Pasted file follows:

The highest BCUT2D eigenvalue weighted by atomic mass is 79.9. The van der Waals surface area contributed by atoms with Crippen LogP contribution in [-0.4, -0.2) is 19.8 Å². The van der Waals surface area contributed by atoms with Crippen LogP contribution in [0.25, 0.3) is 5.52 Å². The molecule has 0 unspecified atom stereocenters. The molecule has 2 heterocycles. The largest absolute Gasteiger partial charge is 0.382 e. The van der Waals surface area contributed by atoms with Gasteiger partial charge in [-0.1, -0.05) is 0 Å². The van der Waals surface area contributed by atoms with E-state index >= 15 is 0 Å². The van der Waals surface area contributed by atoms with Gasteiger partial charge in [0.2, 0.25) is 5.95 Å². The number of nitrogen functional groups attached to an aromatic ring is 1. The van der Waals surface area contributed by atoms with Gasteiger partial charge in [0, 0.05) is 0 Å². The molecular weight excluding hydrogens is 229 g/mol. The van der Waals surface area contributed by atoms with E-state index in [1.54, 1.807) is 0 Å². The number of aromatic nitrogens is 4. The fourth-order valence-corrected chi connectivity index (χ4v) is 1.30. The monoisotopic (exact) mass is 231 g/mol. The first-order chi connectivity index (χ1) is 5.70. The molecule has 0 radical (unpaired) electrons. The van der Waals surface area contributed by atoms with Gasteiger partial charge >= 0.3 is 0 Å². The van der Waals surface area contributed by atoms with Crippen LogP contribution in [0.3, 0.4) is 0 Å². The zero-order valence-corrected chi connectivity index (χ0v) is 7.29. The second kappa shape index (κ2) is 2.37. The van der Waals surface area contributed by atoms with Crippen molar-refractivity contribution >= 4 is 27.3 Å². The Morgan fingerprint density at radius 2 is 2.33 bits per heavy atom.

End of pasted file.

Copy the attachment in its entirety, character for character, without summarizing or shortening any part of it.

The highest BCUT2D eigenvalue weighted by atomic mass is 79.9. The van der Waals surface area contributed by atoms with Crippen LogP contribution in [-0.4, -0.2) is 19.8 Å². The van der Waals surface area contributed by atoms with Crippen LogP contribution in [0.25, 0.3) is 5.52 Å². The molecule has 0 unspecified atom stereocenters. The molecule has 2 heterocycles. The largest absolute Gasteiger partial charge is 0.382 e. The van der Waals surface area contributed by atoms with Gasteiger partial charge in [-0.1, -0.05) is 0 Å². The van der Waals surface area contributed by atoms with E-state index >= 15 is 0 Å². The van der Waals surface area contributed by atoms with Gasteiger partial charge in [0.2, 0.25) is 5.95 Å². The number of nitrogen functional groups attached to an aromatic ring is 1. The van der Waals surface area contributed by atoms with Gasteiger partial charge in [0, 0.05) is 0 Å². The molecular weight excluding hydrogens is 229 g/mol. The van der Waals surface area contributed by atoms with E-state index in [1.54, 1.807) is 0 Å². The number of aromatic nitrogens is 4. The fourth-order valence-corrected chi connectivity index (χ4v) is 1.30. The monoisotopic (exact) mass is 231 g/mol. The first-order chi connectivity index (χ1) is 5.70. The molecule has 0 radical (unpaired) electrons. The van der Waals surface area contributed by atoms with Gasteiger partial charge >= 0.3 is 0 Å². The van der Waals surface area contributed by atoms with Crippen LogP contribution in [0.3, 0.4) is 0 Å². The zero-order valence-corrected chi connectivity index (χ0v) is 7.29. The second kappa shape index (κ2) is 2.37. The van der Waals surface area contributed by atoms with Crippen molar-refractivity contribution >= 4 is 27.3 Å². The Morgan fingerprint density at radius 2 is 2.33 bits per heavy atom.